Food Retail

Your local supermarket sells more stories than your local bookstore. And just like your bookstore, these stores -- an artful mix of fact and fiction -- are placed on shelves. In the supermarket, these stores are sold with pictures featuring pastoral images of barns, grain elevators, and livestock leisurely grazing on impossibly green meadows. Turn the box over and you'll find that the story continues with the descriptions using the words natural, wholesome, and even sustainable. - Douglas Gayteon

The food in your grocery cart and on the shelves of your pantry represents your values. After all, as the saying goes, you are what you eat. For this reason, it’s important to know what’s in the food you buy.

Unfortunately, our food system is opaque. Food labels can be confusing — even purposefully misleading –while the prices of many ethically sourced, nutritious goods tend to induce anxiety and sticker shock at the cash register. Still, those choices we make as consumers are critical, because these purchases are often the only way we can truly contribute to creating a more equitable, healthy food system.

Grocery stores also play a role. Spurred by consumer demand, some plan to require the labeling of genetically modified foods .

To improve your decision making at the grocery store, GRACE has provided a comprehensive outline of the meaning behind labels.

As technology advances, a new supermarket model is taking shape, increasing access to sustainably grown and local food. Food Tech Connect explores what we can expect in 2015.

Food access is also increasing thanks to the new corner stores spreading across urban food deserts.

Food Cooperatives, though not a new creation, are another way communities continue to ensure access to locally sustainable food. Check out Perennial Plate’s visit to 6 coops across the country.

To wrap up this this edition of the Food List, in the film True Cost Accounting, we review the real value our purchasing power has on our community, environment and the livelihoods of the people who ensure there will always be food on our grocery store shelves.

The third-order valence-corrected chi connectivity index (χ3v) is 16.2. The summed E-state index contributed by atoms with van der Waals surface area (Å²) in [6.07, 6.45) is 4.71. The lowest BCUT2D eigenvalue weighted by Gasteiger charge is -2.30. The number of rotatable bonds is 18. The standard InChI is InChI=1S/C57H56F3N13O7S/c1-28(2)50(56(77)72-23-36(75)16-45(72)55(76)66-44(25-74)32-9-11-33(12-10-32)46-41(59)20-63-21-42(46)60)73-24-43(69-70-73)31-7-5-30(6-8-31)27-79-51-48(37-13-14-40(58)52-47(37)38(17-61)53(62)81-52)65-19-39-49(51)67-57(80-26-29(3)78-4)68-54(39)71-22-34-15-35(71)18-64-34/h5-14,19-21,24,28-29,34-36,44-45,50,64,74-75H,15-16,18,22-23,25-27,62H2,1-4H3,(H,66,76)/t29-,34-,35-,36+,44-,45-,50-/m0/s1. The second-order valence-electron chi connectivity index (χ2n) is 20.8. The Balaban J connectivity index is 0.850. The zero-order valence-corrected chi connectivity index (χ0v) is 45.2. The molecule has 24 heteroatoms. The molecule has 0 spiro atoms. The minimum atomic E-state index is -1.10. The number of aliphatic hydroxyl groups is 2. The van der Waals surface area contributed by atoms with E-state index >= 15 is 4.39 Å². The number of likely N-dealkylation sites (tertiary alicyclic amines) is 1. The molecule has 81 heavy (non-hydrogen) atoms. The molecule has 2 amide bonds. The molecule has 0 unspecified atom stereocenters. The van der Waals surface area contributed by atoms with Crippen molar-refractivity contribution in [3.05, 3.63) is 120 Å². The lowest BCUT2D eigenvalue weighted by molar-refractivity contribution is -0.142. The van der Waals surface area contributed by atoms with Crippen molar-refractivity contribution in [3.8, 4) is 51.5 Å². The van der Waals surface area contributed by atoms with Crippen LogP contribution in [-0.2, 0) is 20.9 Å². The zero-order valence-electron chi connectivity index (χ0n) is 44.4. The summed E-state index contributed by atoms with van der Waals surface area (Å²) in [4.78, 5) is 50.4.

This week's terms

Ag Gag Law

Thirteen states have passed food disparagement laws to criminalize any behavior which may endanger the profits of a food company (this includes defamation by written or printed words, pictures, or in any form other than by spoken words or gestures). This is also known as veggie libel laws. The thirteen states are Alabama, Arizona, Colorado, Florida, Georgia, Idaho, Louisiana, Mississippi, North Dakota, Ohio, Oklahoma, South Dakota, and Texas. Twelve of these states’ statutes are civil; it is criminal in Colorado.

Economies of Community

If industrial agriculture uses economies of scale to maximize efficiency — focusing on single crops and reducing input costs to a minimum — then communities can leverage their greatest assets — proximity, familiarity, and private ownership — to compete with the global food system. They can create economies of community. The more you decentralize and empower individuals, the better off everyone is. You cut warehousing and retail distribution costs by creating a direct relationship between farmer and consumer. Then you embolden these farmers to become entrepreneurs, self-sufficient companies that know it is good business to develop sustainable growing methods.

Food Access

Food access is determined by a variety of factors. The income of people experiencing hunger, the racial or cultural background of certain populations, and the distance between people and food markets. [To counter this], people have developed approaches to promote neighborhood-based food retail outlets or community gardens in disadvantaged communities, and public education campaigns to highlight such inequities as the prevalence of low-quality corner and convenience stores in under-served communities.

Corner Store

A new twist on the corner store provides healthier and more economical food choices for consumers living in urban communities instead of only selling items like processed food, tobacco, and alcohol.

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